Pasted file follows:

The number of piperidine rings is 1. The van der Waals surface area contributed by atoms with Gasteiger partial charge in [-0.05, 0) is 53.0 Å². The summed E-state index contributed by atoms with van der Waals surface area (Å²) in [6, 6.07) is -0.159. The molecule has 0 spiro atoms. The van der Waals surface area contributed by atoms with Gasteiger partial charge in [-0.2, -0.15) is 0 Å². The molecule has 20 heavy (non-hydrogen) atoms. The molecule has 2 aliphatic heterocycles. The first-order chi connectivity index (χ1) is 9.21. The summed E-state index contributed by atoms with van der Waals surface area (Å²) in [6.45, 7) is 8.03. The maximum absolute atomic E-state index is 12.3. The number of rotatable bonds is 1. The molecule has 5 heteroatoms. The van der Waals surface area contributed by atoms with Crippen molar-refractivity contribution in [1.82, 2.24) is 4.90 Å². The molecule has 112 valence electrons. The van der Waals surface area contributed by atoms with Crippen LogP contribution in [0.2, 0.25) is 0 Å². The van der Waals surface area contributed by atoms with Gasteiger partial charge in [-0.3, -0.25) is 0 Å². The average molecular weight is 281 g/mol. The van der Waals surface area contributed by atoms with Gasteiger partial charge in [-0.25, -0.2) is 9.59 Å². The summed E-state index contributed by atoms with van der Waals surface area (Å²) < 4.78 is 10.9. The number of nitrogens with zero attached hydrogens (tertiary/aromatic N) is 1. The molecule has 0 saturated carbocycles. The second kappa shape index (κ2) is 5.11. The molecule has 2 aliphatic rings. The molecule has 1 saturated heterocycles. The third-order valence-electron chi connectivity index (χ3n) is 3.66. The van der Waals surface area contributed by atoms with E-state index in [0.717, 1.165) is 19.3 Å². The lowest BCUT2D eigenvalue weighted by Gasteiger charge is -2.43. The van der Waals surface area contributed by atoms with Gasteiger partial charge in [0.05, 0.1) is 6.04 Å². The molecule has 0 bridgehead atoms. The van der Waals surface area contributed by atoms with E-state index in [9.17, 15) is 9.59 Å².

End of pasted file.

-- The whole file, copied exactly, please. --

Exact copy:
The number of piperidine rings is 1. The van der Waals surface area contributed by atoms with Gasteiger partial charge in [-0.05, 0) is 53.0 Å². The summed E-state index contributed by atoms with van der Waals surface area (Å²) in [6, 6.07) is -0.159. The molecule has 0 spiro atoms. The van der Waals surface area contributed by atoms with Gasteiger partial charge in [-0.2, -0.15) is 0 Å². The molecule has 20 heavy (non-hydrogen) atoms. The molecule has 2 aliphatic heterocycles. The first-order chi connectivity index (χ1) is 9.21. The summed E-state index contributed by atoms with van der Waals surface area (Å²) in [6.45, 7) is 8.03. The maximum absolute atomic E-state index is 12.3. The number of rotatable bonds is 1. The molecule has 5 heteroatoms. The van der Waals surface area contributed by atoms with Crippen molar-refractivity contribution in [1.82, 2.24) is 4.90 Å². The molecule has 112 valence electrons. The van der Waals surface area contributed by atoms with Crippen LogP contribution in [0.2, 0.25) is 0 Å². The van der Waals surface area contributed by atoms with Gasteiger partial charge in [-0.3, -0.25) is 0 Å². The average molecular weight is 281 g/mol. The van der Waals surface area contributed by atoms with Gasteiger partial charge in [-0.25, -0.2) is 9.59 Å². The summed E-state index contributed by atoms with van der Waals surface area (Å²) < 4.78 is 10.9. The number of nitrogens with zero attached hydrogens (tertiary/aromatic N) is 1. The molecule has 0 saturated carbocycles. The second kappa shape index (κ2) is 5.11. The molecule has 2 aliphatic rings. The molecule has 1 saturated heterocycles. The third-order valence-electron chi connectivity index (χ3n) is 3.66. The van der Waals surface area contributed by atoms with E-state index in [0.717, 1.165) is 19.3 Å². The lowest BCUT2D eigenvalue weighted by Gasteiger charge is -2.43. The van der Waals surface area contributed by atoms with Gasteiger partial charge in [0.05, 0.1) is 6.04 Å². The molecule has 0 bridgehead atoms. The van der Waals surface area contributed by atoms with E-state index in [9.17, 15) is 9.59 Å².